When Personality Disorders and Addiction Are Co-Occurring

Personality disorders are often misunderstood, or else misrepresented in our popular culture. A personality disorder is serious: It distorts an individual’s self-perception, and makes it extremely difficult to maintain stable, steady relationships. Those who struggle with a personality disorder may be more likely to struggle with behavior that is deceptive, manipulative or even abusive. To make matters worse, personality disorders and addiction often go hand in hand.

When they do, they are called co-occurring disorders. Treating co-occurring disorders presents a unique set of challenges, but recovery is possible—and it starts with receiving a dual diagnosis. With dual diagnosis, a caregiver can identify the true root of the problem, and offer an action plan for a lifetime of freedom—both from illness and from addiction.

What are Common Signs of Personality Disorders?

How do you know if you or a loved one has a personality disorder? There are several telltale signs and symptoms. A few of the most common and discernable ones include:


  • Vigorous efforts to avoid the feeling of abandonment
  • The inability to maintain personal relationships with people
  • Wild mood fluctuations

Other Common Signs of Personality Disorders

  • A hard time controlling anger
  • An unsteady or ever-changing sense of the self.
  • Suicidal behavior.

The problem, of course, is that some of these symptoms are also hallmarks of drug or alcohol addiction—something that makes proper diagnosis that much more challenging to come by.

[banner_image_section title=”Learn More About How to Get Help for Addiction”]1st Step Behavioral Health will work with you to address both substance abuse and mental health disorders and the impact they have on your recovery.[/banner_image_section]

What are Common Signs of Addiction?

Of course, there are also several telltale signs and dead giveaways for addiction. Here are just a few of them:

  • Growing tolerance—needing higher and higher doses of a substance to achieve the same effect.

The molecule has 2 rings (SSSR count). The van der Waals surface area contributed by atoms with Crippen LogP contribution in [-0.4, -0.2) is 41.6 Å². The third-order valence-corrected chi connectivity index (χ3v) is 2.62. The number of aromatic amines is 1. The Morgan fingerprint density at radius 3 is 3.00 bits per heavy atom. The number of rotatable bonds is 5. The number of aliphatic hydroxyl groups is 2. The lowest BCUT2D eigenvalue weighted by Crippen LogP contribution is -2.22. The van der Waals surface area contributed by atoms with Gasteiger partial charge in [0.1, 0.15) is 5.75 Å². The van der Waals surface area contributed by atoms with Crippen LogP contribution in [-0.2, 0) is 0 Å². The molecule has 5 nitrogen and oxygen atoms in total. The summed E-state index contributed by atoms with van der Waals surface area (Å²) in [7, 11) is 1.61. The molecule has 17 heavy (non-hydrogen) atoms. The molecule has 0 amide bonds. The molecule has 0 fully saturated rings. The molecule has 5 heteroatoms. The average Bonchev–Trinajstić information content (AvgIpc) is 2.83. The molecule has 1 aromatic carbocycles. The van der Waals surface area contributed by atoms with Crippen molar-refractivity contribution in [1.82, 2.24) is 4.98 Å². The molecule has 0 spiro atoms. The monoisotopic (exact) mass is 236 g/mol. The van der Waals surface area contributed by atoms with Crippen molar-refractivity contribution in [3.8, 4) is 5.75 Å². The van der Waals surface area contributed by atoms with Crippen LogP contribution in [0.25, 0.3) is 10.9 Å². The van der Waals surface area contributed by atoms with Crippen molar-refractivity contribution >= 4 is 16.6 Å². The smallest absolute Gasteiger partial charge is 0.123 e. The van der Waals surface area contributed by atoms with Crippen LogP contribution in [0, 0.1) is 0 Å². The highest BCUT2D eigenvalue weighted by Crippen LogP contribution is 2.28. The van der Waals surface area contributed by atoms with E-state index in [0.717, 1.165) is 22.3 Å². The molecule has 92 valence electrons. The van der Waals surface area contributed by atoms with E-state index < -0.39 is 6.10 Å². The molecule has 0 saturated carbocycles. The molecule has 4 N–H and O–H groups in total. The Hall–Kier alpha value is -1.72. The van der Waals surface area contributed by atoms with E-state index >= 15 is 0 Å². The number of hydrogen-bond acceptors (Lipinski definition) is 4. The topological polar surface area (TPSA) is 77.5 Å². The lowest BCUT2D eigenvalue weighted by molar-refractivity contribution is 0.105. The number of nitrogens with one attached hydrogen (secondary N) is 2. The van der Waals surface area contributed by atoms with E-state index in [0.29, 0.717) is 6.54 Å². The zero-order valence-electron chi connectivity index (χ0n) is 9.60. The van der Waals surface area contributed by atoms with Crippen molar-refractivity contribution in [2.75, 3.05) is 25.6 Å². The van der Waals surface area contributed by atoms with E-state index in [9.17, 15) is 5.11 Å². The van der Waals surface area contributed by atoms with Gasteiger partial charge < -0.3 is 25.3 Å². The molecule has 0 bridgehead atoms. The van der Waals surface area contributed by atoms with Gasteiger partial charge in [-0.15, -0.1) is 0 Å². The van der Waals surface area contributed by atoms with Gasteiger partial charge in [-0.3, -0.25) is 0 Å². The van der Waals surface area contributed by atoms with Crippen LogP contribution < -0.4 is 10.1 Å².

• Feeling shaky, sick, or melancholy when the effects of the substance wear off.
  • Hiding your substance use, or hiding the negative effects of it.
  • Being unable to stop using the substance in question, even when recognizing its negative impact.
  • Losing interest in hobbies, passions, or relationships that used to be meaningful.

Any of these signs could point to a struggle with addiction.

What is the Connection Between Personality Disorders and Addiction?

Obviously, there is some overlap between personality disorders and addiction. Some of that overlap is summarized here:

  • Both involve behaviors that are impulsive and self-destructive.
  • Both can be accompanied by significant mood swings.
  • Both can encompass behavior that is manipulative or deceitful.
  • Both tend to leave a trail of unstable jobs, relationships, legal problems, and personal finances.

Does this mean that personality disorders cause addiction, or vice versa? Not necessarily. Personality disorders can have a number of causes, including genetics, dysfunctional family environments, neurological factors, and brain chemistry. Indeed, it may be the case that addiction and personality disorders are caused by the same imperfections of the brain.

Determining the true relationship between the two conditions requires a careful diagnosis in a dual diagnosis facility.

Understanding the Need for Treatment in a Dual Diagnosis Case

Because personality disorders and addiction can have overlapping symptoms, it can be difficult to know where one condition ends and the next begins; indeed, it is all too often the case that the presence of addiction masks the underlying problem of the personality disorder. Dual diagnosis care provides insight into both conditions, ensuring that the root issue is addressed—not just the external symptoms.

The initial diagnosis is just the first step, of course. Ongoing treatment is needed to control the symptoms of the personality disorder, and to provide a foundation for lifelong freedom from addiction. Indeed, addiction recovery is possible, but only when clinical treatment is sought. That’s why 1st Step offers dual diagnosis care that places an emphasis on lifelong health, freedom, and recovery.

Learn More About How to Get Help from Co-Occurring Conditions

Hope and help are available for those with personality disorders, addiction, and other co-occurring conditions. The first step is to seek help. Learn more about getting help, for yourself or for a loved one, by contacting 1st Step today.

Reviewed for Medical & Clinical Accuracy by Brittany Polansky, MSW, LCSW

Brittany has been working in behavioral health since 2012 and is the Assistant Clinical Director at our facility. She is an LCSW and holds a master’s degree in social work. She has great experience with chemical dependency and co-occurring mental health diagnoses as well as various therapeutic techniques. Brittany is passionate about treating all clients with dignity and respect, and providing a safe environment where clients can begin their healing journey in recovery.